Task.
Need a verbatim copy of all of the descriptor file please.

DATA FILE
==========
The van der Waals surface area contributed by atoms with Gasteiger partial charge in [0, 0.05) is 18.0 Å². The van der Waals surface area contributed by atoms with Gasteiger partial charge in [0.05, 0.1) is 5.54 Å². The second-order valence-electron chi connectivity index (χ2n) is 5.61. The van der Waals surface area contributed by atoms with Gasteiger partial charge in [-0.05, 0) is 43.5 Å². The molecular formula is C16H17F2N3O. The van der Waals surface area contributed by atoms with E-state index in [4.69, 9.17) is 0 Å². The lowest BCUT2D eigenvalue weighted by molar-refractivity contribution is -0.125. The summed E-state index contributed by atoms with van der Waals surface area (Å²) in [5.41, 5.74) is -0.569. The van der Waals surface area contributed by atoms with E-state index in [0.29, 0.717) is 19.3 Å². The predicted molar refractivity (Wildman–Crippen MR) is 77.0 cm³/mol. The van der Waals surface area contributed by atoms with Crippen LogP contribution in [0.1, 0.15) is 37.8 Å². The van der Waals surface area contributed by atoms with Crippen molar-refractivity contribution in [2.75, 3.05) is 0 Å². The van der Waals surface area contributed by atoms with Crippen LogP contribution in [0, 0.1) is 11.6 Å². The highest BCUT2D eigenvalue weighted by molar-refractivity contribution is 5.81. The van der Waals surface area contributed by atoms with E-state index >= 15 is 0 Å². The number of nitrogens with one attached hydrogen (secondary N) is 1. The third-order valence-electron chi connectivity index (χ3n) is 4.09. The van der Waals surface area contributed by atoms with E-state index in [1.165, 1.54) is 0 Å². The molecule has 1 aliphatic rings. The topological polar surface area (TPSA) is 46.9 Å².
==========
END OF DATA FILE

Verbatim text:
The van der Waals surface area contributed by atoms with Gasteiger partial charge in [0, 0.05) is 18.0 Å². The van der Waals surface area contributed by atoms with Gasteiger partial charge in [0.05, 0.1) is 5.54 Å². The second-order valence-electron chi connectivity index (χ2n) is 5.61. The van der Waals surface area contributed by atoms with Gasteiger partial charge in [-0.05, 0) is 43.5 Å². The molecular formula is C16H17F2N3O. The van der Waals surface area contributed by atoms with E-state index in [4.69, 9.17) is 0 Å². The lowest BCUT2D eigenvalue weighted by molar-refractivity contribution is -0.125. The summed E-state index contributed by atoms with van der Waals surface area (Å²) in [5.41, 5.74) is -0.569. The van der Waals surface area contributed by atoms with E-state index in [0.29, 0.717) is 19.3 Å². The predicted molar refractivity (Wildman–Crippen MR) is 77.0 cm³/mol. The van der Waals surface area contributed by atoms with Crippen LogP contribution in [0.1, 0.15) is 37.8 Å². The van der Waals surface area contributed by atoms with Crippen molar-refractivity contribution in [2.75, 3.05) is 0 Å². The van der Waals surface area contributed by atoms with Crippen LogP contribution in [0, 0.1) is 11.6 Å². The highest BCUT2D eigenvalue weighted by molar-refractivity contribution is 5.81. The van der Waals surface area contributed by atoms with E-state index >= 15 is 0 Å². The number of nitrogens with one attached hydrogen (secondary N) is 1. The third-order valence-electron chi connectivity index (χ3n) is 4.09. The van der Waals surface area contributed by atoms with E-state index in [1.165, 1.54) is 0 Å². The molecule has 1 aliphatic rings. The topological polar surface area (TPSA) is 46.9 Å².